Hello Big Read readers! I don’t know about the rest of you, but my boyfriend, roommate, friends, coworkers, and acquaintances are getting a little tired of me blurting out strange and gross tidbits of information about the human digestive system. But how can you not want to tell everyone about Elvis’ megacolon or Alexis St. Martin’s fistulated stomach? If you are in the same boat, don’t worry you are not alone! The rest of the Big Read community will understand, so go ahead and share your comments on the book below. What is the grossest thing you have read so far in Gulp? What is the coolest thing you have learned? What facts can’t you get out of your head?
We will compile a list of your answers and talk about them during our discussion on November 6th, but feel free to respond even if you can’t make the discussion.
What do your detergent and your stomach have in common? What is the importance of biodiversity in your gut for fighting disease? How can a kiss help heal wounds?
Hello science readers, if you think you might be curious about what happens to food after it enters your mouth, check out our fall book discussion on the book Gulp, by Mary Roach. We’ll have a discussion at the Davis public library Blanchard Room on Wednesday, November 6th from 6:30 – 7:30 PM.
We are all very excited to begin our discussions of A Primate’s Memoir tomorrow, at our local Davis library! For further reading and ruminating before and/or after the Big Read events, check out our new additions in the “Additional Resources” tab above. We have added some new links, including:
- How do other biologists relate to their experiences in prolonged field work? UC Davis researchers have compiled an anthology of just such tales.
- Sapolsky speaks! Watch a video of this enigmatic lecturer speaking to the differences and similarities between non-human primates and humans.
- Cross-species conversations? With careful observation, our author begins to understand the unique “language” of the baboons; can we push this boundary further, into inter-species communication? The work of varied biologists – and the fabulous documentation of NPR’s Radiolab series – put this query to the test.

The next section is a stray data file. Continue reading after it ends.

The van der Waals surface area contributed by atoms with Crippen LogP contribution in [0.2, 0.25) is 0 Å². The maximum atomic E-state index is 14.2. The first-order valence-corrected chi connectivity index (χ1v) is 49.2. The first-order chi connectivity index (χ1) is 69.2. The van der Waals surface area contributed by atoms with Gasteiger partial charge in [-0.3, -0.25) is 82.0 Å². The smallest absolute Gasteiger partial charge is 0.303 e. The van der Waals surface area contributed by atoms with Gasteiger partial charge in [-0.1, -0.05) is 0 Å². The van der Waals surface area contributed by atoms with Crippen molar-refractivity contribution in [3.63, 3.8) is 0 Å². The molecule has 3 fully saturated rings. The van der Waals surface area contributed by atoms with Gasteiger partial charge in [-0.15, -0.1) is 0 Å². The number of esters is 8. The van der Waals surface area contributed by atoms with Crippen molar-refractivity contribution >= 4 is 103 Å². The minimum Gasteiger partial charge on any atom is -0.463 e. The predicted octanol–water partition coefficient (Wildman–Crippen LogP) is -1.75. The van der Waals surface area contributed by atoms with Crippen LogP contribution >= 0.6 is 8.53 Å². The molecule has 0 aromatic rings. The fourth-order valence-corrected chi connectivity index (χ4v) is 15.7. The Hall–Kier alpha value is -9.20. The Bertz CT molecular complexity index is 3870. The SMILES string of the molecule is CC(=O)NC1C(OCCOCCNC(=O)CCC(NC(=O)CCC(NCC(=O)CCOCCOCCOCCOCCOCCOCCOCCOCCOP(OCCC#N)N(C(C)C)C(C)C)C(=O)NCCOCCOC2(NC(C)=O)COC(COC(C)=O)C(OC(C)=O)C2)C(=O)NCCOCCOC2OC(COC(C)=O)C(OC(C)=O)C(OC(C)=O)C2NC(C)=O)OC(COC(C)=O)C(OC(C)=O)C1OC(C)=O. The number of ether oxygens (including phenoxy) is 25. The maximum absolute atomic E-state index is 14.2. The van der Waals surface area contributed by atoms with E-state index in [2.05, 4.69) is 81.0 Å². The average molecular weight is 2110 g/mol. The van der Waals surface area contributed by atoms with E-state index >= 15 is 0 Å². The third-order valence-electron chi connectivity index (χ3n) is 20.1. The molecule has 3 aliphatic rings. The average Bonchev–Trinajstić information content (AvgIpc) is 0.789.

Hey everyone, our first discussion on Robert Sapolsky’s book, A Primate’s Memoir, is coming up next Tuesday at the Davis branch of the Yolo County Library! We will convene at 6:00 PM to talk about baboons, field research, and any related topics of interest. Feel free to join us whether or not you have finished the book.
Hey science readers, this is an update to let you know that the next discussion book, A Primate’s Memoir by Robert Sapolsky, is now available in Yolo County libraries. Feel free to post your thoughts and questions in the comments section at the bottom of the “About the Book” page as you read the book – we may use some of your comments to help frame our discussions this winter.
Here’s a topic to get you started: What is the strangest animal behavior you have ever witnessed, and why do you think it occurred?
The Big Read: Open Access Science comes back for its second year to read and discuss Robert Sapolsky’s account of his graduate years studying primates in Kenya!
A Primate’s Memoir: A Neuroscientist’s Unconventional Life Among the Baboons is filled with raucous anecdotes of chasing baboons through the savannah, trekking across East Africa, and negotiating with all sorts of men and animals. Sapolsky deftly weaves his personal narrative into descriptions of his science — for him, the two are deeply related. Read the book, and come join our discussions as we talk about how scientists learn about the very essence of what makes us human by setting out to study our closest relatives in the animal kingdom.
Discussions and book-related activities will take place in the spring of 2013. Check back here for a full schedule starting in January!
Our first book!
Ready to read about human genomics? Our first book to discuss will be Here is a Human Being, a memoir by science writer Misha Angrist. Dr. Angrist tells the story of his participation in the Personal Genome Project and the ethical and moral decisions involved in full-genome DNA sequencing.
Misha Angrist will be giving a free public lecture at the Davis branch of the Yolo County Library on Wednesday March 7th starting at 7:30 pm. He will be available at the library between 7 and 9 pm if you would like to speak with him before or after his presentation.